How to become a geo-traveler
Tourism should always sustain and enhance the distinctive geographical character of a place, and that requires cooperation from tourists.
The first time I heard about ‘geotourism’ was last summer, while traveling in Alberta. I picked up a map of the Rocky Mountains at a tourist information center. Made by National Geographic, the “Crown of the Continent” map doubled as a geotourism guidebook, explaining where to go and how to have the most eco-minded, sustainable, local experience possible in the region.
Curious about the concept, I dug deeper. The term ‘geotourism’ was coined by National Geographic back in 2002, as part of its ongoing mission to care for the many places it visits and showcases, and to encourage other travelers to consider all aspects of their influence while visiting a particular place.
Geotourism is defined as “tourism that sustains or enhances the distinctive geographical character of a place – its environment, heritage, aesthetics, culture, and the well-being of its residents.”
So how does one translate these ideals into practice? National Geographic suggests the following ways for being a geotraveler, and, therefore, someone who treads as lightly as possible on the Earth while admiring its many splendid sights:
Do research in advance. Explore your destination through the Internet as much as possible. This is your chance to plan ahead of time, to familiarize yourself with the unusual, lesser-known interest points, and to read reviews about other travelers’ experiences. Read tips and blogs from people who know the area well.
Get off the beaten path. Look at maps and choose destinations that are away from the main routes, i.e. “If the big hotels are on the north side of the island, look for a quiet lodge on the south side.” Plan to go in the off-season to avoid crowds. Seek out local festivals, celebrations, and pow-wows, which are a great window into local culture.
Go green. Before booking a hotel, inquire about environmental practices, such as recycling, food sourcing, employment standards, etc. It may be harder to find a place this way, but asking these questions will encourage owners to consider implementing better practices down the road.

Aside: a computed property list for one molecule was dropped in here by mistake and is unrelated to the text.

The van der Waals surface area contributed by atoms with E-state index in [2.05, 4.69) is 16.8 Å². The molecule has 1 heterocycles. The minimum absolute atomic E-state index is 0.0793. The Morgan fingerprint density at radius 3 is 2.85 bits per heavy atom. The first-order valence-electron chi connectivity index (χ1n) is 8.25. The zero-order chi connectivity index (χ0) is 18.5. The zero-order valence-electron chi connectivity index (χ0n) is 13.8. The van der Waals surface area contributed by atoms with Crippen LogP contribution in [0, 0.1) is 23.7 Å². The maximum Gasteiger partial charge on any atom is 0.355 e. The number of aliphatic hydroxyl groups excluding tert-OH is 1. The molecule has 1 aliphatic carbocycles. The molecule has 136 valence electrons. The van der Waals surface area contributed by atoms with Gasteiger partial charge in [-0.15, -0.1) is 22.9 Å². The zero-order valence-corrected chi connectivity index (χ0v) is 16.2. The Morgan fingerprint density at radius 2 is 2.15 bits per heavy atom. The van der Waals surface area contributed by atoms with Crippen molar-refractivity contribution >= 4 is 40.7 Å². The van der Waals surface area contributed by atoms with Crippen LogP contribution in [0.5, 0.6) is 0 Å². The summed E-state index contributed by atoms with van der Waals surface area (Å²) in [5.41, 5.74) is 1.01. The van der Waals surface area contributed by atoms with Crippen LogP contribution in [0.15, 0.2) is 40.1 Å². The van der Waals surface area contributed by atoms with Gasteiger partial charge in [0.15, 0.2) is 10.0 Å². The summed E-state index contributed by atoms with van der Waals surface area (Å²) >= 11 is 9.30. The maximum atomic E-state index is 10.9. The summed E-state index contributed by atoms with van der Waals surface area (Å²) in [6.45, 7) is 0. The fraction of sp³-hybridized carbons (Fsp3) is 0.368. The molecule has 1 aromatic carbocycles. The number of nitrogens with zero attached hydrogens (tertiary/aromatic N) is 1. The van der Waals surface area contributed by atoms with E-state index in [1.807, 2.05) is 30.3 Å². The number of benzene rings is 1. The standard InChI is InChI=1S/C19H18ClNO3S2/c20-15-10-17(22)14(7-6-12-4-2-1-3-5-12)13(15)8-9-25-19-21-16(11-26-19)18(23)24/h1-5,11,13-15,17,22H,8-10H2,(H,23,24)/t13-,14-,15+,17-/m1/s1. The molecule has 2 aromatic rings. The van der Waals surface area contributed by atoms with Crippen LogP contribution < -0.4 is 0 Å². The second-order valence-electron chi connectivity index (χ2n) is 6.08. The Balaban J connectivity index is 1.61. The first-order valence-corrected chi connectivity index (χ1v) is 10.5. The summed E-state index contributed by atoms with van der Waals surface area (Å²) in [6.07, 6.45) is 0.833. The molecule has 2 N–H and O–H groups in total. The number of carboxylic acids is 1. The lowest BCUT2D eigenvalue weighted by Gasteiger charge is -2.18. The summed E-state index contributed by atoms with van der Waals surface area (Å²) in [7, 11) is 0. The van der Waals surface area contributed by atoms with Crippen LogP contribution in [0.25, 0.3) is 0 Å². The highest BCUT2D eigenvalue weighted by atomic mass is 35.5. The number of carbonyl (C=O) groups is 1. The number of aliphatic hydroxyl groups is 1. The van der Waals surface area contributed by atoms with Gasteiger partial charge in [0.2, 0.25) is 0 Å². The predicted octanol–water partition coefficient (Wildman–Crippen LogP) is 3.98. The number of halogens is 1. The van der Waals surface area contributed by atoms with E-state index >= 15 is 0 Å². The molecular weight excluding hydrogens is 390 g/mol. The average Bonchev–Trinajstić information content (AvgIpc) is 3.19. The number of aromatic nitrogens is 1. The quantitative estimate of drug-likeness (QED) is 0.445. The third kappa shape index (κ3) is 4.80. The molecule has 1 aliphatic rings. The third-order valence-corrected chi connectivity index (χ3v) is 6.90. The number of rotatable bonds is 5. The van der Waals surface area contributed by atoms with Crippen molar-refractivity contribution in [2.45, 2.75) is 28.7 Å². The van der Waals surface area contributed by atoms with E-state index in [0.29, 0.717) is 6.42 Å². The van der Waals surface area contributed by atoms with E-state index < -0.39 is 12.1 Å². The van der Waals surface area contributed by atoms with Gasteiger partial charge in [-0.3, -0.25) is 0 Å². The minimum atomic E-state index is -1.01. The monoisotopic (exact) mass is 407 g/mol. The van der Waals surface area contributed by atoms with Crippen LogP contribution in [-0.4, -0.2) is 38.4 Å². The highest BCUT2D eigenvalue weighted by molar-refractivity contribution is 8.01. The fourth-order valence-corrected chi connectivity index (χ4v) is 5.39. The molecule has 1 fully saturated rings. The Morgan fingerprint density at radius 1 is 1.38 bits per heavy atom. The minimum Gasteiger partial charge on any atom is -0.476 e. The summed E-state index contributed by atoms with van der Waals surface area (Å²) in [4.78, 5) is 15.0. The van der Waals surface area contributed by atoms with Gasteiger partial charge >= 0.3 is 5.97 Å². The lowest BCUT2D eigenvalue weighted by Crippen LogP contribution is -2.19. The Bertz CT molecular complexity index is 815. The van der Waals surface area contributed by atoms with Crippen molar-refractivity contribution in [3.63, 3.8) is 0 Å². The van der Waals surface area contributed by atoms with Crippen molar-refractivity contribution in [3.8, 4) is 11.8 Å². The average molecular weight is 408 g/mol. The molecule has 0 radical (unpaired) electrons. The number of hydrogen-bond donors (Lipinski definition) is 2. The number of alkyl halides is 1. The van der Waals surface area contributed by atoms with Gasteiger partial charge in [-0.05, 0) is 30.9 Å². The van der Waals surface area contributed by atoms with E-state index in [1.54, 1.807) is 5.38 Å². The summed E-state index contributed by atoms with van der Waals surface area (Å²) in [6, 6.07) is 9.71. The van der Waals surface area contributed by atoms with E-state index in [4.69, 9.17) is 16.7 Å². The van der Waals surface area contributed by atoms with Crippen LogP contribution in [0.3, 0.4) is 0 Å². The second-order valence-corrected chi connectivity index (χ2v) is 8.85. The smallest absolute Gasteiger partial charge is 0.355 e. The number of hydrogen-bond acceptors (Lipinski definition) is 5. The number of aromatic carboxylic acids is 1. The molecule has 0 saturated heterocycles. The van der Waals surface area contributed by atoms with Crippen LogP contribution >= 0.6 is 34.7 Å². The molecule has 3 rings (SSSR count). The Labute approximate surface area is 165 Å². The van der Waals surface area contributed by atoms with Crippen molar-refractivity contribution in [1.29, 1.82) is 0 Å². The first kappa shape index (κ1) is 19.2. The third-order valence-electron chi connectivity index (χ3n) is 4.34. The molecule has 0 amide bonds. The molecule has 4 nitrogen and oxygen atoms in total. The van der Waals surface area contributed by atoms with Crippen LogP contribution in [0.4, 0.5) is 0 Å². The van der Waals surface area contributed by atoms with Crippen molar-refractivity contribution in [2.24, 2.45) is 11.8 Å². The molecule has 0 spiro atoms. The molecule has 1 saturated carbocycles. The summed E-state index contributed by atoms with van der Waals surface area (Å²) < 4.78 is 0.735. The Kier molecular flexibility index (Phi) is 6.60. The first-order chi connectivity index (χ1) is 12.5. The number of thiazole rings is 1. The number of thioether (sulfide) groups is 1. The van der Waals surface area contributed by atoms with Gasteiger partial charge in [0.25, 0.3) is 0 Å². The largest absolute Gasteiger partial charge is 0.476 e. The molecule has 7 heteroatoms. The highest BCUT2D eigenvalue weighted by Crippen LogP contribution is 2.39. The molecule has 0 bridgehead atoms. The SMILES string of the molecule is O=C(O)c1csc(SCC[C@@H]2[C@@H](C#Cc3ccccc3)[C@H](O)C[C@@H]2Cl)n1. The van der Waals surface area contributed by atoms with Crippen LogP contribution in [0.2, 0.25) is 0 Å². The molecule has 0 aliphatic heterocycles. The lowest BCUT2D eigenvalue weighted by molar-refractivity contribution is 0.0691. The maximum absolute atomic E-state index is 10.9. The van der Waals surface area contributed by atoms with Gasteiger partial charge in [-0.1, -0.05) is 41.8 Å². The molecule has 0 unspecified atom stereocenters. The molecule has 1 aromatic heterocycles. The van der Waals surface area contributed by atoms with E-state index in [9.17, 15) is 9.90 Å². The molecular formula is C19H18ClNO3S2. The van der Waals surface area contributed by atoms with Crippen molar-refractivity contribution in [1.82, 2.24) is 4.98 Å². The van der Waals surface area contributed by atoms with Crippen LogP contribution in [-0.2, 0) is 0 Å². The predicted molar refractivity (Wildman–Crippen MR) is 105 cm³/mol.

Consider volunteering. Volunteering is an excellent way to get to know a place more intimately, as well as the people who love it. From the map: “Repair hiking trails, pull invasive weeds, restore streamside habitat, catalog historical artifacts.”
Buy local. When you support local businesses, your money goes directly back into the community; and the shorter the distance between you and the producer, the more of the money goes straight into the pocket of the artisan. This is a win-win situation for all: “When you support the people who support the place, they’ll usually reward you with a richer, more memorable trip.”
Get out of the car. Go for a hike. Hop on a bike. Ride a bus or other mode of public transit. Rent a canoe or kayak. This is how you’ll meet people, make eye contact, get to know the landscape well. Explore paths, side streets, and country paths. If you are driving, opt for lesser-traveled routes, even dirt roads when possible. Drive slowly, keep the dust down, and give space to wildlife.
Leave no trace. Pack out all garbage if you’re in the wilderness. Use reusables everywhere you go, i.e. water bottle, napkin, cutlery, carrying them in a daypack. Refuse straws at restaurants. Buy unpackaged produce from local markets. Drink your coffee standing at a bar like the Italians do, rather than accepting a takeout cup.
Slow down. Don’t be in such a rush. Don’t overbook yourself. Do justice to the place you have come to see. Getting to know a smaller area better is ultimately more satisfying than racing to see as much as you can. By staying another day, you’ll discover cultural gems that other tourists would probably pass by.
Go home with stories. Pass on the word to fellow travelers and friends about your wonderful experiences. Explain why it felt like an authentic experience. Tell them about the people you met along the way. As National Geographic says, “Encourage others to help protect places on their next trip and become geotravelers themselves.”